I’d been there about a month when I was in the post/stationary room stamping that day’s mail. One of my older male colleagues came up behind me and stuck his erection in my back and grabbed my breasts. I stood there, stock still, in complete shock. I didn’t know what to do. These things didn’t happen to me: I was the nerdy girl not the pretty girl, I had no experience of how to handle this kind of breach (I am not implying that pretty girls should know, or have to put up with this either). After what felt like hours (but was more likely a few minutes) where he spoke to me about what we should do next, I shoved him away and ran out of the room.

I went to my boss, the person responsible for me, and told her what had happened. She said she would speak to her boss, who also happened to be the boss of everyone on the floor. I recovered from my shock and got angry whilst I waited, but I was sure there would be censure and we could all put this behind us. She came back and we talked. She explained to me that I was overtly-smiley and chatty with my colleagues. This could be misconstrued and, in future, I should probably just take steps to not be alone with the man that had done it. That was it. The married man with multiple children could do what he wished as it was my friendly demeanour that was the issue.

I spent the next four months being hyper-aware of when I could go into rooms on my own, to be friendly, but not too friendly. As my contract end-date rolled up, I experienced a similar repeat performance from the same individual. It wasn’t as bad this time as I had learned from the first event, but I just couldn’t let it go. What if he went further with someone else, what if he did it to someone else who wasn’t in the privileged position I was in to ‘let it go’. On my last week with the council I emailed HR directly to express my sadness over the way the situation had been handled. They told me to get a cab down and speak to them. I did. I recounted the event, the way it had been handled, the way I felt. The guy got suspended on full pay whilst an investigation was undertaken. I was called back in to repeatedly account for the event and my actions. It was determined that as it was my word against his nothing could be done. I learnt early that even when people listen, accountability is not always the result. No policy was changed. At least the guy had a note on his record in case he did it again so that it was no longer the ‘future girls’ word against his.

I’m ‘lucky’: that was the worse thing in a workplace that has ever happened to me. We all the know of the labs where you wouldn’t apply to work at because of the way the PI behaves, or the ‘expectations’ placed on the post docs if they want to advance. It didn’t interfere with my progression. It did, however, teach me an important lesson about the importance of bystanders. However annoying the bad behaviour of the individual was, the worse thing for me was that the people I trusted and who held responsibility for my safety at work chose to make it about me being too smiley, rather than address the action of the person who had breached barriers and made me feel unsafe. I swore that I would never be that bystander and I would support others so they would not feel as alone as I did in that workplace.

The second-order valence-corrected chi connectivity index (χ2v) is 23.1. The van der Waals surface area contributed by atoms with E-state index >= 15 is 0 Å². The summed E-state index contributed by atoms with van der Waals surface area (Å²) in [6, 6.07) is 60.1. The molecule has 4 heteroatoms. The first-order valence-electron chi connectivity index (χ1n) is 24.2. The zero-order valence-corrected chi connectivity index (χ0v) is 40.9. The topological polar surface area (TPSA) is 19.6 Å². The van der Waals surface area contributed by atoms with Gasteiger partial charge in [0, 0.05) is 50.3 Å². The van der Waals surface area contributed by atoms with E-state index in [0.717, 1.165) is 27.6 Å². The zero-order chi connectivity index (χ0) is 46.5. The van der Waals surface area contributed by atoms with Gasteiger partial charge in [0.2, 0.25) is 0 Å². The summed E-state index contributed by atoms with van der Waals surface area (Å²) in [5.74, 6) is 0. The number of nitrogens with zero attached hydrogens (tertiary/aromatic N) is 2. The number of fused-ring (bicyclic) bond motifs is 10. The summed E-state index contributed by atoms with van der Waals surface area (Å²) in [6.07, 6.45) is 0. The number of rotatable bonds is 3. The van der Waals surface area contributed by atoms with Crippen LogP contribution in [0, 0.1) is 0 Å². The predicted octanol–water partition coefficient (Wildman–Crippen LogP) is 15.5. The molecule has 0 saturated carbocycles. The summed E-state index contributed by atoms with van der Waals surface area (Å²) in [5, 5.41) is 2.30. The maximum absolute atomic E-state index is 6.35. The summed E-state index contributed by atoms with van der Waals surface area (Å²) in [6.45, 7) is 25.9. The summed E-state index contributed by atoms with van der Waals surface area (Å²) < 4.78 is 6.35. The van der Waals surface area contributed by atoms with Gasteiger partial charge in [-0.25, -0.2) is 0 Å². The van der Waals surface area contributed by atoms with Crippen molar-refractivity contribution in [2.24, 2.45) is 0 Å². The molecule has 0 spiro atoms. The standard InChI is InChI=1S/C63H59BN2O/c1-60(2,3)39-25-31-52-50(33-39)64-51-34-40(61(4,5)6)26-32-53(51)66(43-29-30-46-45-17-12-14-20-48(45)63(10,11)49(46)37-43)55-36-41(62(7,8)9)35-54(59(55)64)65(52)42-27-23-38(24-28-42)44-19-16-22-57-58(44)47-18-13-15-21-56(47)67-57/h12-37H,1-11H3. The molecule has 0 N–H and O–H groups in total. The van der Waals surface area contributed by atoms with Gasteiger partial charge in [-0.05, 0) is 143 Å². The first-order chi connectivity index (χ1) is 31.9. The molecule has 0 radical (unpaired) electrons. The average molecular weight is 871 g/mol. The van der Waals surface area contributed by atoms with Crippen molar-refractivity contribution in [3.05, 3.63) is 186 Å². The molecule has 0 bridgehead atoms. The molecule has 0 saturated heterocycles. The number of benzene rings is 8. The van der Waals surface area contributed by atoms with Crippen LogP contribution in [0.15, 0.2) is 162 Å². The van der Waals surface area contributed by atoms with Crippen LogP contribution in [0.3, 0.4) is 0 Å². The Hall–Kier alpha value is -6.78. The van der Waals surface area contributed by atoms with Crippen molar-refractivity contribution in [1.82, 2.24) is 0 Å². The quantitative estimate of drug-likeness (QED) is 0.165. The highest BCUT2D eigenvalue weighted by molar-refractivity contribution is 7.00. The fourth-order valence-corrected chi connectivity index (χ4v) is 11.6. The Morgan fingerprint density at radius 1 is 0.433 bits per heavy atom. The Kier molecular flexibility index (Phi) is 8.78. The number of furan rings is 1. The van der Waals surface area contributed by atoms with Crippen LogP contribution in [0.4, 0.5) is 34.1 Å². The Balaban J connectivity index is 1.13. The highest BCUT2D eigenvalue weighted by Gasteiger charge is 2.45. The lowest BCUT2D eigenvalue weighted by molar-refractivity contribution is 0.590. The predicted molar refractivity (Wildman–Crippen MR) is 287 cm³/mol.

The Problem is that You Are Not Friendly Enough

Roll on some years and I’m now working as a scientist with a part-time academic contract. I’ve learnt the lesson taught to me about not being too friendly, about boundaries at work, about always keeping it professional so my actions couldn’t be used against me. I’m working as the only microbiologist on a research project. The PI on the grant begins to spend a lot of time with the other female researcher. Late night drinks, wine in the office, that kind of thing. I stick to my guns about being valued for what I can add to a project: that doesn’t require me to be available to have drinks with the boss at 9pm. Suddenly, protocols are written that are not technically appropriate, papers are written without a standard authorship order, and presentations and conference trips are handed on the basis of time spent with the PI. When queries and issues are raised, I’m now told that I’m not committed enough, not friendly enough, I’ve not invested enough in building relationships outside of work structures. Unlike before, my future is impacted because I have not walked the tightrope of being approachable well enough. The difference this time is that, although I cried, I simultaneously empowered myself to leave by looking for funding to support an exit. Again, I was fortunate enough to have a way out, to be a clinical academic rather than academia being my only option. I had also started to learn the power of finding my tribe, and making sure that I always had support from other embedded around me. This enabled constructive challenge of my perceptions, but also assurance when things went awry.

Why are you Reacting to Such Little Things? It’s only people being friendly/joking